The pandemic has demonstrated fault lines and inequities in society that place some populations at increased risk of SARS-CoV-2 infections and serious outcomes from COVID-19. Ultimately, however, we all depend upon one another to control the spread of infectious diseases. Incorporating a health equity approach to pandemic preparedness, response, and recovery will be to everyone’s benefit. Such an approach depends on leadership at all levels of government, the commitment of all Canadians, and support from a strong public health system.

Dr. Upton Allen

Professor, Department of Paediatrics and Institute of Health Policy Management and Evaluation, University of Toronto;
Chief and Consultant, Division of Infectious Diseases, The Hospital for Sick Children (SickKids)

Sonia Anand

Dr. Sonia Anand

Professor of Medicine and Epidemiology, McMaster University
Vascular Medicine Specialist, Hamilton Health Sciences
Associate Chair Equity, Diversity, Department of Medicine, McMaster
Senior Scientist, Population Health Research Institute

Dawn Bowdish

Dr. Dawn Bowdish

Professor, McMaster University
Canada Research Chair in Aging & Immunity, McMaster University

Dr. Nadine Kronfli

Assistant Professor, McGill University
Department of Medicine, Division of Infectious Diseases and Chronic Viral Illness Service, McGill University Health Centre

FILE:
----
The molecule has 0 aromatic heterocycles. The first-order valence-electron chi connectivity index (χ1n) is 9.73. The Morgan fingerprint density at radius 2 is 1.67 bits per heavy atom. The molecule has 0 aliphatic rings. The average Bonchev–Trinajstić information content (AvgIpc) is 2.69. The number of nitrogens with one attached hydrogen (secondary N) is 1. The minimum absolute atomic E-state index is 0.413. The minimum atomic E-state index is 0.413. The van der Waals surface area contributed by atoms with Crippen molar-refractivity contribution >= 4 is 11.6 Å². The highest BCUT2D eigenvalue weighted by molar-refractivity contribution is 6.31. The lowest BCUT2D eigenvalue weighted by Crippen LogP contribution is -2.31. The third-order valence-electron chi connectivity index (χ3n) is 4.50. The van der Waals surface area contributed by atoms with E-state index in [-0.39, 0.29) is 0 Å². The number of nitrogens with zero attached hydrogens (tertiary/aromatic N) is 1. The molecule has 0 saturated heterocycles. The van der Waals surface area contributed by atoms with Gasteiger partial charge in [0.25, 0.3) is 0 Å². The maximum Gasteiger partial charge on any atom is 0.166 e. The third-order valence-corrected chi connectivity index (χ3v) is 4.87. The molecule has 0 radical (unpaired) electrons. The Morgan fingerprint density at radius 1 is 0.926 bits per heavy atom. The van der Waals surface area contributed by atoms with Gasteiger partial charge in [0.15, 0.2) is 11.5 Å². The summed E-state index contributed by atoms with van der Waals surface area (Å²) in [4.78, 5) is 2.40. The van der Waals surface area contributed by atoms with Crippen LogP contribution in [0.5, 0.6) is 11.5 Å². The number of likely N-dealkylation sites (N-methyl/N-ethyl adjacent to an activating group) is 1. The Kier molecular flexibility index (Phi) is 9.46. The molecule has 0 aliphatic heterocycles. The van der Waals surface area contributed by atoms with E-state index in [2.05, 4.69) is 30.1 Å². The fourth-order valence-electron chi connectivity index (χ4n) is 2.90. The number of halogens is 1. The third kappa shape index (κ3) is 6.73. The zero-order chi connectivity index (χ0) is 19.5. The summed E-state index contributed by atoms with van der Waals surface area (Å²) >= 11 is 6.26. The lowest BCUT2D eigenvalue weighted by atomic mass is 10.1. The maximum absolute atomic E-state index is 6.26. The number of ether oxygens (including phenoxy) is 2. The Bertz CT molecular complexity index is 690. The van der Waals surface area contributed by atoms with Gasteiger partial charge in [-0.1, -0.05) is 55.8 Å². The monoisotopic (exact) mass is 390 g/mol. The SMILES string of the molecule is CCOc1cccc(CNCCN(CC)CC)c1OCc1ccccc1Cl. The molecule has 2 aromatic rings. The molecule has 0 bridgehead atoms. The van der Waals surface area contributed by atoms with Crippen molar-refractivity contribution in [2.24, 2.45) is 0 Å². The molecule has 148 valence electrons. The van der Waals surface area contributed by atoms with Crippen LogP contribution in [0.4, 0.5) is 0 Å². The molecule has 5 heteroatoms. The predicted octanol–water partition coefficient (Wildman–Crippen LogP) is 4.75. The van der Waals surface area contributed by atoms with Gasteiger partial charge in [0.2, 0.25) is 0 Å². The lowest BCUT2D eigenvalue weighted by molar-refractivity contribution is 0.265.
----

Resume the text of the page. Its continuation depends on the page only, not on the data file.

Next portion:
Infectious Diseases and Immunity in Global Health Program, Research Institute of the McGill University Health Centre

Dr. Hudson Reddon

Postdoctoral Research Fellow, Department of Medicine, University of British Columbia
BC Centre on Substance Use


Global/population level pandemic surveillance and diagnostics

Timely dissemination of public health surveillance data to decision-makers has been vital to guide policy and strategic planning in the interest of protecting the health of Canadians. Public health surveillance is also at the heart of infection control and prevention efforts, including prioritization of the most vulnerable populations. The construction and refinement of a pan-Canadian surveillance system operating in an international context is, therefore, an ever-present goal to enable an effective public health system operating in the face of global threats.

Dr. David Buckeridge

Scientific Lead, Data Management & Analysis, CITF;
Professor, Department of Epidemiology and Biostatistics, School of Population and Global Health, McGill University

Dr. Rahul Arora

Adjunct Lecturer, Department of Community Health Sciences, University of Calgary

Doctoral Researcher and Rhodes Scholar, Institute of Biomedical Engineering, University of Oxford

Dr. Sheila O’Brien

Adjunct Professor, School of Epidemiology & Public Health, University of Ottawa

Associate Director, Epidemiology and Surveillance, Canadian Blood Services

Dr. John Kim

Chief of the Public Health Agency’s National HIV Reference Services (NLHRS) Laboratory at the National Microbiology Laboratory

Public Health Agency of Canada

Photo of Mel Krajden